The objective of this project is the investigation of automobile markets from a competition and regulatory point of view. Due to the relatively stable market structure with a few market entries and relationships with the same suppliers and financial institutions, automobile producers meet each other repeatedly and across many markets, in which they compete directly or because they have concluded cooperation arrangements with other automotive manufacturers. As a result of these interactions there arises a potential for the misuse of market power on the part of automotive players through implicit collusion. The investigation of such firm behaviour requires specific knowledge of the automobile markets as well as econometric methods.

The Department Industrial Economics and International Management has conducted a number of studies in the field of automobile markets. These studies have allowed acquiring the knowledge of the functioning of the automobile markets with their institutional features, relationships with suppliers and legal rules concerning automobile distribution and repair system in Europe. The ZEW has collected necessary databases and possesses the knowledge of econometric methods in the field of discrete choice models as well as structural modelling of the demand systems necessary to conduct the studies within this research project.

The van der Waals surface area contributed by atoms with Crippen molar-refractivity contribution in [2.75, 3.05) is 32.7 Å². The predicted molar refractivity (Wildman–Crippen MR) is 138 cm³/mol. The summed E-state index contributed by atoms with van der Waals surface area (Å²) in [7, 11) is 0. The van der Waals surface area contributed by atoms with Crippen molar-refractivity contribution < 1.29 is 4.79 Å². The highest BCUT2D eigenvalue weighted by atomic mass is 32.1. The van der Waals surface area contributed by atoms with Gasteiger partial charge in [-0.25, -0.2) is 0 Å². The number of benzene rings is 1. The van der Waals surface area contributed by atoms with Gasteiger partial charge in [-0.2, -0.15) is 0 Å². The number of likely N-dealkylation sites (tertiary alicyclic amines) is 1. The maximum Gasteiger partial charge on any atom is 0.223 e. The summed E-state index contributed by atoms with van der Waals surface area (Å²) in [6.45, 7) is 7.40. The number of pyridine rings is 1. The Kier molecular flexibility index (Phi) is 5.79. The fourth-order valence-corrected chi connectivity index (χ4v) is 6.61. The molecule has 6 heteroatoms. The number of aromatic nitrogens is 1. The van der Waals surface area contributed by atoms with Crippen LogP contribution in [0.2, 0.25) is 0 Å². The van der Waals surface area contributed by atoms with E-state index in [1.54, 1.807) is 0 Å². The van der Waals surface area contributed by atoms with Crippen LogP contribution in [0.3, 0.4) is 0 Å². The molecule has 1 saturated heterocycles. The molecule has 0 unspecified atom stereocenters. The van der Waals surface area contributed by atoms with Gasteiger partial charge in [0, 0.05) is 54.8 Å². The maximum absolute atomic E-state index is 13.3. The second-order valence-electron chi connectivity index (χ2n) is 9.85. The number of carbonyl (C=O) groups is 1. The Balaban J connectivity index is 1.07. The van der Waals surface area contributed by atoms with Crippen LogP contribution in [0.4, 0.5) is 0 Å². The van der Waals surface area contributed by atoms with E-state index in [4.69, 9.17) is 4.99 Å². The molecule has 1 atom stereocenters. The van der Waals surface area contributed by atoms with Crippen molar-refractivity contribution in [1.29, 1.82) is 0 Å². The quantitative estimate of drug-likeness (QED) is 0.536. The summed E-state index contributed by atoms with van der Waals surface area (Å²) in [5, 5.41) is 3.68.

The policy implications of this project can be drawn for example regarding the Block Exemption Regulation (BER) for the automobile sector distribution and repair, the impact of which on the automobile market we investigate within the boundaries of this project. The consideration of the linkages with and among automotive suppliers falls into the field of vertical mergers. The understanding of the functioning of the automobile markets allows the extensive analysis within horizontal merger control. This enhances the possibility of contrasting policy decisions with economic arguments. 

Besides the possible introduction of an EU regulation in the European car market aimed at reducing CO2 emissions by new automobiles is discussed in this project. We investigate the potential effects of such a regulation on competition and consumer welfare in a concentrated differentiated-products industry such as the automotive sector.

This project is conducted in collaboration with the Doctoral Programme of the University of Mannheim.